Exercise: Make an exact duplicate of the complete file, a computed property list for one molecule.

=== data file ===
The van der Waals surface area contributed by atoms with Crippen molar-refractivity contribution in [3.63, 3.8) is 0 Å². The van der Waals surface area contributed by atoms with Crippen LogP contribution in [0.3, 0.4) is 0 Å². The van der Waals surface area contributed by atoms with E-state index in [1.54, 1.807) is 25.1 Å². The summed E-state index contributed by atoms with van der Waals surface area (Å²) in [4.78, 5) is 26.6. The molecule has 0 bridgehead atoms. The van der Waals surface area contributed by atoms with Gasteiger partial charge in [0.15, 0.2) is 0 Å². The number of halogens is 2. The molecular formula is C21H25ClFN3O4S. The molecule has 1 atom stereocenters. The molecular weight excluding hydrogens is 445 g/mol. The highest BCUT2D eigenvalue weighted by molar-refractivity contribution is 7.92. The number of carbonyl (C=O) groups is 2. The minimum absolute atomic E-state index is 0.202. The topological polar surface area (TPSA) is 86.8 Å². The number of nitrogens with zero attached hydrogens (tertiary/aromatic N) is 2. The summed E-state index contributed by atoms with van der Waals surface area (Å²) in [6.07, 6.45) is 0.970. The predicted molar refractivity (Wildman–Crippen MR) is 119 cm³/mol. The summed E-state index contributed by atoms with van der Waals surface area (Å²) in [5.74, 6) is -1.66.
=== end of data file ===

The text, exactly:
The van der Waals surface area contributed by atoms with Crippen molar-refractivity contribution in [3.63, 3.8) is 0 Å². The van der Waals surface area contributed by atoms with Crippen LogP contribution in [0.3, 0.4) is 0 Å². The van der Waals surface area contributed by atoms with E-state index in [1.54, 1.807) is 25.1 Å². The summed E-state index contributed by atoms with van der Waals surface area (Å²) in [4.78, 5) is 26.6. The molecule has 0 bridgehead atoms. The van der Waals surface area contributed by atoms with Gasteiger partial charge in [0.15, 0.2) is 0 Å². The number of halogens is 2. The molecular formula is C21H25ClFN3O4S. The molecule has 1 atom stereocenters. The molecular weight excluding hydrogens is 445 g/mol. The highest BCUT2D eigenvalue weighted by molar-refractivity contribution is 7.92. The number of carbonyl (C=O) groups is 2. The minimum absolute atomic E-state index is 0.202. The topological polar surface area (TPSA) is 86.8 Å². The number of nitrogens with zero attached hydrogens (tertiary/aromatic N) is 2. The summed E-state index contributed by atoms with van der Waals surface area (Å²) in [6.07, 6.45) is 0.970. The predicted molar refractivity (Wildman–Crippen MR) is 119 cm³/mol. The summed E-state index contributed by atoms with van der Waals surface area (Å²) in [5.74, 6) is -1.66.